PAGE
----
This post was written with Deborah Rose. It is the text of a short presentation delivered at “Dangerous Ideas in Zoology,” the 2013 forum of the Royal Zoological Society of New South Wales.
For roughly the past five years, our combined research has focused on extinction. Drawing on the resources of the humanities – in particular philosophy and ethnographic work with local communities – we’ve explored what this particular form of mass death means for those caught up in it. How does extinction undermine various lives and livelihoods? How are funerary practices and indigenous forms of multispecies kinship challenged and unravelled by disappearing animals and plants? Why do some people dedicate their lives to conservation – what principles guide and motivate them – and why do others care so little?
Importantly, however, our work has not simply focused on the ‘human dimensions’ of extinction. Instead, we have sought to challenge any neat separation between the ‘natural’ and the ‘cultural’. Our research has explicitly drawn the humanities into conversation with biology, ecology and ethology to explore entangled communities of humans and nonhumans – to explore how diverse ways of life are being transformed at the edge of extinction.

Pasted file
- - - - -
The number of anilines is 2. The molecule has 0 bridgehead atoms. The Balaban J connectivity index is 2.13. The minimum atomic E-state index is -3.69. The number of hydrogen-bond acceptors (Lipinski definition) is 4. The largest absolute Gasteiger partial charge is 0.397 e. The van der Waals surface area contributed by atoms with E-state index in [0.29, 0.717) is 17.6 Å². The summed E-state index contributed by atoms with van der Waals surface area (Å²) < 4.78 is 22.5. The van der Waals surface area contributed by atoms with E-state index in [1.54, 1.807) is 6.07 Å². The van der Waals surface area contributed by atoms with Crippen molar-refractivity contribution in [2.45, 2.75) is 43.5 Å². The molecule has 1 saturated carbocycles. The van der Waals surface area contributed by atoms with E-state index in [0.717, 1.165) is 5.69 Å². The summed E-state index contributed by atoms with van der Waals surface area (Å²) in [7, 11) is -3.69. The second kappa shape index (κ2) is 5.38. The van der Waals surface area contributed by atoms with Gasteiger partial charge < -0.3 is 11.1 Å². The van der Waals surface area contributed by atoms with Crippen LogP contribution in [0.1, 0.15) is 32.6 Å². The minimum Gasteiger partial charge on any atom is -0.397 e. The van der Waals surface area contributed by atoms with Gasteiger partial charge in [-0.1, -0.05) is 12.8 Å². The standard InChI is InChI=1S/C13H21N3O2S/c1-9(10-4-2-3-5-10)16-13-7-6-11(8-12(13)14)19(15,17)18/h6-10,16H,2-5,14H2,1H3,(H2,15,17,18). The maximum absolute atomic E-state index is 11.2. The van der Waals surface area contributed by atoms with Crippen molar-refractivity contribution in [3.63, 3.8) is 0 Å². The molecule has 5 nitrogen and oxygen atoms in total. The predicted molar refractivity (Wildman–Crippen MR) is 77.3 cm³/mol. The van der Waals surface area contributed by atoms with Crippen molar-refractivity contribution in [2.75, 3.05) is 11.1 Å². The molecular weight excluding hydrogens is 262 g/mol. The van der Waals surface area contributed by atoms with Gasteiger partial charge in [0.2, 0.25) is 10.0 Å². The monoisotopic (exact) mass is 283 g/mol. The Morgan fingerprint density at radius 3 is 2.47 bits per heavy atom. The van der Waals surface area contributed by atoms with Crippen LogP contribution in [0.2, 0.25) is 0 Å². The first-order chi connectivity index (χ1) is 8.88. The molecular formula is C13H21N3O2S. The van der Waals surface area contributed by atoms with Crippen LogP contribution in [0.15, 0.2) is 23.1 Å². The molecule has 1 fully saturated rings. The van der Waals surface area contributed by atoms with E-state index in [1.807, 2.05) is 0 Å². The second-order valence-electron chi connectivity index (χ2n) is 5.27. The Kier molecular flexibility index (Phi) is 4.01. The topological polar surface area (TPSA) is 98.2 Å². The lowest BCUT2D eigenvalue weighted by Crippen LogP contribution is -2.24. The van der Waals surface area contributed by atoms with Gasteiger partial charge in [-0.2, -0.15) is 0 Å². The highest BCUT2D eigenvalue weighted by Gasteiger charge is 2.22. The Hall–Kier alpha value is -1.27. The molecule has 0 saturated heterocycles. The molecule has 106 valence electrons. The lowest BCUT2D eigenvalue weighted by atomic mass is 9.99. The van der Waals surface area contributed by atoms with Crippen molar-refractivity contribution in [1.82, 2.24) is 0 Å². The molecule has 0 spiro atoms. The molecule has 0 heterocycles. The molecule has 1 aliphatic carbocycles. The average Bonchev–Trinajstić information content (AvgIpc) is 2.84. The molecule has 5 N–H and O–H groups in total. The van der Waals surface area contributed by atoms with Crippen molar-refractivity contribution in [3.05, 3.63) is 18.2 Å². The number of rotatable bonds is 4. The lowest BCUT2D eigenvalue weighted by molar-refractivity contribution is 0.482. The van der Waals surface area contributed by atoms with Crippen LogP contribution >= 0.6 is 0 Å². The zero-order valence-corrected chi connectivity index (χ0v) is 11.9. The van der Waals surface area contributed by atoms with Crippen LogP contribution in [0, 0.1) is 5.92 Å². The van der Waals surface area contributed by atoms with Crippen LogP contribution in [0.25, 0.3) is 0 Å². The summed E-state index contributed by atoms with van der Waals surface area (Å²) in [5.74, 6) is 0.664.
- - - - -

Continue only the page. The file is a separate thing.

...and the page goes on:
As philosophers and anthropologists, one of our central concerns has been exploring what it might mean to develop an ethical relationship with extinction in our current period of anthropogenic mass extinction. In this context, we have been particularly intrigued, and more than a little alarmed, by the growing interest that has surrounded so-called “de-extinction” projects.
Over the last few decades, but with increased intensity in the last few years, a range of technologies and approaches have begun coalescing under the banner of ‘de-extinction’. Often framed in terms of atonement for past sins committed by a collective ‘humanity’, these de-extinction approaches range from the relatively low-tech programs of back-breeding that produced Heck cattle, through to the new possibilities opened up by interspecies somatic cell nuclear transfer and allele replacement techniques.[i] While successes to date have been incredibly limited, the enthusiasm that surrounds the promise of something to come has proven to be highly contagious in some sectors.